The Independent Bookstores Every Booklover Should Visit in the U.S.
According to the American Booksellers Association, the number of independent bookstores in the United States has risen steadily since the financial crisis of 2009, up 27 percent by 2015.
There are plenty of incredible independent bookstores to choose from all over the country. In the interest of highlighting the underdogs, we’re intentionally skipping a few of the greats. Massive independent shops like The Strand in New York City, or Powell’s—the largest independent bookstore in the world—in Portland, are undoubtedly at the top of the heap. And those indie darlings like Square Books in Oxford, Mississippi, or author Ann Patchett’s Parnassus Books in Nashville, Tennessee, are must-stops for any booklovers in the area.
But chances are, if you're a bookworm, you’ve heard of these standouts before.
The 13 bookstores presented here are perhaps lesser known, but no less energizing to the bona fide booklover.
Malaprop’s Bookstore & Café, Asheville, North Carolina
“The Paris of the South” wouldn’t be “The Paris of the South” without a first-rate bookstore. Located in the heart of downtown Asheville, Malaprop’s Bookstore & Café stands at the vanguard of literary culture. Established in 1982 by Emoke B’Racz, a political exile from Hungary, the store publishes its own newsletter, produces its own podcast, and frequently hosts book signings, author readings, and book clubs. In Malaprops, one of the South’s most literary cities has found its reflection.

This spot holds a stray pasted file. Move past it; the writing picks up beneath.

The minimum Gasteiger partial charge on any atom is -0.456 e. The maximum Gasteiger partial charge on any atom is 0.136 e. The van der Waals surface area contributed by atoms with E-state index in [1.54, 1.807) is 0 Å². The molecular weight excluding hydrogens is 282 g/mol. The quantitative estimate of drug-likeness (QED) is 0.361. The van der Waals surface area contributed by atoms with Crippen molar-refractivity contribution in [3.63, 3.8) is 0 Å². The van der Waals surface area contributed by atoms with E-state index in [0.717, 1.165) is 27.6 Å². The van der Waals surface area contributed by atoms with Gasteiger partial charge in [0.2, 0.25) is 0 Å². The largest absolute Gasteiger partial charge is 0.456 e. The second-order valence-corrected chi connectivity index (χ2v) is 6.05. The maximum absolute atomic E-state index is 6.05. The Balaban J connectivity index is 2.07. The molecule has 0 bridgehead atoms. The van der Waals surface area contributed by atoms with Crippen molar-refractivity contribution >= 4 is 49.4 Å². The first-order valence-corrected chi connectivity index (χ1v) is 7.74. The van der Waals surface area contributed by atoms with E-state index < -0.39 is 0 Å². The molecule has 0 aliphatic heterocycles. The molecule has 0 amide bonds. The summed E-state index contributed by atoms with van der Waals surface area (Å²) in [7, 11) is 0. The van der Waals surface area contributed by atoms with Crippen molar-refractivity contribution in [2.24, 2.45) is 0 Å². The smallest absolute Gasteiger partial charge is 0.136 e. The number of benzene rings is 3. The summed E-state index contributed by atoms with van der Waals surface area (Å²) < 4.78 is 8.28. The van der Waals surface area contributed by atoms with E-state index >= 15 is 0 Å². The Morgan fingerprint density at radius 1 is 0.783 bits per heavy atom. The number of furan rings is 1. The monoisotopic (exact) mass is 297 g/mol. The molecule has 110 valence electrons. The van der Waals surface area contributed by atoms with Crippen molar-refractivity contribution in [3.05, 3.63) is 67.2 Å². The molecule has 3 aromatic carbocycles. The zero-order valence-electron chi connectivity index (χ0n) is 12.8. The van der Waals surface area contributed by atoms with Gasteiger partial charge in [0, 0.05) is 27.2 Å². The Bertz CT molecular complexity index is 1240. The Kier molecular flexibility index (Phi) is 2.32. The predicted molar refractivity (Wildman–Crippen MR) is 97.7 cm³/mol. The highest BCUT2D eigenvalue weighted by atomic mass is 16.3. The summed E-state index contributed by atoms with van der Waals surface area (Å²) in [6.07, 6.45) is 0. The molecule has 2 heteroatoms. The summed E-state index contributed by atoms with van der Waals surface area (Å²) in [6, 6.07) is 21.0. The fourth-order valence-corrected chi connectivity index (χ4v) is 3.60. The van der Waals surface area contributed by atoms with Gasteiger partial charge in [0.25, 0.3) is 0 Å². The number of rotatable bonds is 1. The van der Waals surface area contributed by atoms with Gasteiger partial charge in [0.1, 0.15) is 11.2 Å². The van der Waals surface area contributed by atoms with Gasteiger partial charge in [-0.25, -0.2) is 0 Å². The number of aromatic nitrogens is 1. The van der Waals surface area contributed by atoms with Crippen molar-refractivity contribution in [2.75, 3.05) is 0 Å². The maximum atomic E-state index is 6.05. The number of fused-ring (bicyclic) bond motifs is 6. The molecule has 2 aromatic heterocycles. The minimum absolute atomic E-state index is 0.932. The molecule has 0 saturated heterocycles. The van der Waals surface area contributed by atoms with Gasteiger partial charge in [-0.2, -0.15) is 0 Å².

Hyde Brothers Booksellers, Fort Wayne, Indiana
Hyde Brothers Booksellers declared itself “Indiana’s Best Loved Bookstore,” and in this case, it just might be true. “When I die, I hope to go to bookstore heaven,” writes Nancy McCammon Hansen, a frequent patron. “I'm sure it will look like Hyde Bros.” Frequently voted “Reader’s Choice Best Bookstore in Fort Wayne” by the local newspaper, the shop boasts two floors and more than 175,000 titles in subjects ranging from Indiana history to sports and science fiction. This is the bookworm’s bookstore, from the selection to the smell.
Octavia Books, New Orleans, Louisiana